5 Myths About Your Brain
No, we don't just use 10% of the thing
By Matt Cantor, Newser User
Posted May 30, 2011 6:00 PM CDT

(Newser) – The brain is much mythologized in mainstream culture—so much so that many believed “facts” are actually fiction, reports the Smithsonian:

  1. We use just 10% of our brains. Nope, brains scans show that even basic tasks use a large portion of the brain—and even a small brain injury can have big repercussions.
  2. We lose brain power after 40. It does get harder to learn languages or memorize random words—but older people have bigger vocabularies, are better at judging character, and test better on social matters, like conflict resolution.

  1. We’ve got exactly five senses. Actually, we have far more: There’s proprioception, which senses our physical position, and nociception—which senses pain—to name just two.
  2. We see what’s really in front of us. Instead, we look for patterns and we overlook what we don’t expect. When subjects were told to count basketball passes, they often don’t notice a man on the scene in a gorilla suit.
  3. Men and women are totally different. Research suggesting this view is wildly biased. Sure, when looking for a partner, we see things differently. But ability-wise, from memorization to communication to empathy, we’re “almost entirely overlapping.”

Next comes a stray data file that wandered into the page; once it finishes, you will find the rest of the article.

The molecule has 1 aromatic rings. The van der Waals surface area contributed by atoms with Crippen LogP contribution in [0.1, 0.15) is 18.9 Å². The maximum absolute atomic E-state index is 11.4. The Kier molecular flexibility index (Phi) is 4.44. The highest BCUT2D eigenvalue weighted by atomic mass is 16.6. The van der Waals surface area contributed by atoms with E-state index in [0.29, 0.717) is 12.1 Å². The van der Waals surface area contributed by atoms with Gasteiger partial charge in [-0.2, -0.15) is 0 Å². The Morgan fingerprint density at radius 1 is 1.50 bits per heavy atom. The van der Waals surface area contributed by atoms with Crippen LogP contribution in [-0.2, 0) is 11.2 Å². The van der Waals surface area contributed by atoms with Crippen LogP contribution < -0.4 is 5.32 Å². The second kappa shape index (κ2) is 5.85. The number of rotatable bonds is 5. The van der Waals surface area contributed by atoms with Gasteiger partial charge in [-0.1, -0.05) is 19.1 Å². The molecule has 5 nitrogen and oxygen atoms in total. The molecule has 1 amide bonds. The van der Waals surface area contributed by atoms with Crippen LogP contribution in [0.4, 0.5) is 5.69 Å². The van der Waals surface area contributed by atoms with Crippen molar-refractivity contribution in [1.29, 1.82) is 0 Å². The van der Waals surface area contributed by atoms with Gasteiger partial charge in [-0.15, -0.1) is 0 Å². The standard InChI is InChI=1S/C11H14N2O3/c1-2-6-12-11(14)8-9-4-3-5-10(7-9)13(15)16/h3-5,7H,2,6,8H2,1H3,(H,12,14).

Click for more on brain mythology.

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May 31, 2011 9:00 AM CDT
I'm ambivalent about this. It's not news, and most of it's pretty old research. You could learn all of this and more in a book or an undergrad course. On the other hand, I don't mind myths being dispelled.
May 31, 2011 12:47 AM CDT
Some day soon medical science will clone the human brain and perform the perfect brain transplant, but then maybe I'm getting ahead of myself.
May 30, 2011 7:18 PM CDT
"Men and women are totally different. Research suggesting this view is wildly biased." Of course, we all know that studies yielding politically correct conclusions *never* have a solitary shred of bias. Uh-uh, not a shred. Pure objectivity.